Rather than seeking a tax increase this session, Assembly Speaker Marilyn Kirkpatrick, D-North Las Vegas, said Tuesday she will pursue revenue-neutral reform aimed at increasing Nevada’s tax base enough that it will eventually generate more money for education and other state services.
Such an approach could earn considerable Republican support, which is necessary for any change to Nevada’s tax laws.
“We are going to try hard to do that,” Kirkpatrick said in a brief interview with the Sun, referring to working a deal for revenue-neutral reform.
Kirkpatrick, who so far has shied away from detailing what she wants to do on taxes this session, said she would favor eliminating the payroll tax and ending the “sunsets” on what was supposed to be a temporary tax increase.
“I want to get rid of the sunsets altogether,” she said of the 2009 tax increase that was originally supposed to expire in 2011. The Legislature extended those taxes two years ago and Gov. Brian Sandoval has proposed another two-year extension.
“We can’t be on a seesaw,” she said. “I want the sunsets off.”
Kirkpatrick did not detail a specific proposal for broadening the tax base. But she said expanding the sales tax to include services — such as hairdressing, accounting and legal advice — would be a realistic approach. To make it “revenue-neutral,” the sales tax rate would be lowered.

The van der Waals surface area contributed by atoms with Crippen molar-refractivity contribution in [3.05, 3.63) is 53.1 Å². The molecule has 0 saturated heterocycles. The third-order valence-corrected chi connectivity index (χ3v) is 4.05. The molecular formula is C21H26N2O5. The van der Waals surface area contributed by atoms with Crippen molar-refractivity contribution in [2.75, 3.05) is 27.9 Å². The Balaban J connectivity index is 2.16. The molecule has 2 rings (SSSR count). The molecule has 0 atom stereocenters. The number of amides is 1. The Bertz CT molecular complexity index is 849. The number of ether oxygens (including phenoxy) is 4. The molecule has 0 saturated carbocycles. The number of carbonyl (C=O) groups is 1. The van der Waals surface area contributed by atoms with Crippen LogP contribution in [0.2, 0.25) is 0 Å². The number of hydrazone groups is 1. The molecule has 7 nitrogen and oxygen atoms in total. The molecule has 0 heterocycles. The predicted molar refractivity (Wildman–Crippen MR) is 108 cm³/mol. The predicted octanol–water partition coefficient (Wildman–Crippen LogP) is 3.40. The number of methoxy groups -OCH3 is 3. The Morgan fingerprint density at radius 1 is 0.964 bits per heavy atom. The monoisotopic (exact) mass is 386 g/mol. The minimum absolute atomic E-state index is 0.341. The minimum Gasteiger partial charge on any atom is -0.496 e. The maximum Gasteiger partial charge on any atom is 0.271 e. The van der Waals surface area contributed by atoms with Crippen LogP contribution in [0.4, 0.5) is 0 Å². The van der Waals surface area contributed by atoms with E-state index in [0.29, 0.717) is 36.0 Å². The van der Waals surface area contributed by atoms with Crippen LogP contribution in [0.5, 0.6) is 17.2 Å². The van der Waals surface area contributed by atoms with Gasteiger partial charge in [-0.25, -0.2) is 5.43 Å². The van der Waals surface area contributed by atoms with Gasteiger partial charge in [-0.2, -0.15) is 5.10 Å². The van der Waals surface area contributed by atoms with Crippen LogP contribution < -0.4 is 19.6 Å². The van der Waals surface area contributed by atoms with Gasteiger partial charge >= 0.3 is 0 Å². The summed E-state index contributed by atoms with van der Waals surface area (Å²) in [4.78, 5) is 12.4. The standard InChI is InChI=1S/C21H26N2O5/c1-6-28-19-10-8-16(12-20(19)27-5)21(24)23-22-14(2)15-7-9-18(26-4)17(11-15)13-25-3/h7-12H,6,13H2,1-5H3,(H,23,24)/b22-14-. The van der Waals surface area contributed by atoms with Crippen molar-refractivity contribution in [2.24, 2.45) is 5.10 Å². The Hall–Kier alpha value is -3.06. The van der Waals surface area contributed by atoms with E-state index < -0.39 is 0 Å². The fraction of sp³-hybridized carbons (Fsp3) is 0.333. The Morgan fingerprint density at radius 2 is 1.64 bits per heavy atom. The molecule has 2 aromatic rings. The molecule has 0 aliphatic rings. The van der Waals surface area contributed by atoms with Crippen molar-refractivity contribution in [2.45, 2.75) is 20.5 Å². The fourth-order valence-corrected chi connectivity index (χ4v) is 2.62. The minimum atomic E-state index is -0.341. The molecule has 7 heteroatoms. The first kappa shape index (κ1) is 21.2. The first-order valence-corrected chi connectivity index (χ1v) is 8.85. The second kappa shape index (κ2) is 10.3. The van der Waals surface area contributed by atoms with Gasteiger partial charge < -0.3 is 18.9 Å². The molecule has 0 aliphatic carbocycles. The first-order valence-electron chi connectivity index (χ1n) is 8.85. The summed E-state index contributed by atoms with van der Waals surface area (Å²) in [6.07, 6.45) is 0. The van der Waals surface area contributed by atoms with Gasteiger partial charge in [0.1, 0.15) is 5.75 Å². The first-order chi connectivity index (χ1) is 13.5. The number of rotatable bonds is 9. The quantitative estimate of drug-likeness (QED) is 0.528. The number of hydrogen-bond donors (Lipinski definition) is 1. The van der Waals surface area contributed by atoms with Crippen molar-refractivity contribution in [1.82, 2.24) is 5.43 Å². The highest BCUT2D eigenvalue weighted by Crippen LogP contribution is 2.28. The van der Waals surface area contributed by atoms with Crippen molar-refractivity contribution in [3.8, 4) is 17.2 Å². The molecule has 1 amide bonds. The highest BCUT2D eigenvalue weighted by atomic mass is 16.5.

For weeks, Kirkpatrick has promised to begin on Day 2 of the session an “open and frank discussion” of Nevada’s tax structure, which repeated studies have shown relies too heavily on sales and gaming taxes.
That discussion did begin Tuesday — with a mind-numbing, spreadsheet-heavy explanation of how tax revenue is allocated among local governments. The hearing, before the joint Senate and Assembly tax committees, did not delve into the tax structure.
In interviews after the hearing, however, both Republicans and Democrats on the committee voiced support for a “revenue-neutral” approach to changing the tax structure.
“I think you would have Republicans very seriously entertain that possibility,” Assembly Minority Leader Pat Hickey, R-Reno, said. “It’s not our goal for nothing to happen. That’s not our goal.”
Senate Assistant Minority Leader Sen. Ben Kieckhefer, R-Reno, echoed Hickey, saying “some method for lowering the rate and broadening the tax base” could earn significant Republican support.
While a revenue-neutral approach is earning kudos from Republicans, some in Kirkpatrick’s party may be dismayed if she stops short of pursuing a tax increase.
More liberal members of the Senate and Assembly Democratic caucuses have said additional revenue is needed now to properly fund education and other state services.
Sen. Tick Segerblom, D-Las Vegas, for example, described foregoing additional taxes this year as “rearranging deck chairs on the Titanic.”
To sell it to Democrats, Kirkpatrick points out that broadening the tax base will grow revenue in years to come.
“We need to think long range,” she said. “We can put some things in place now that will result in revenue in the future. But it will all be revenue-neutral (for this budget.)”
If she is able to cobble together enough support among Republicans and Democrats, Kirkpatrick would still have to face Sandoval.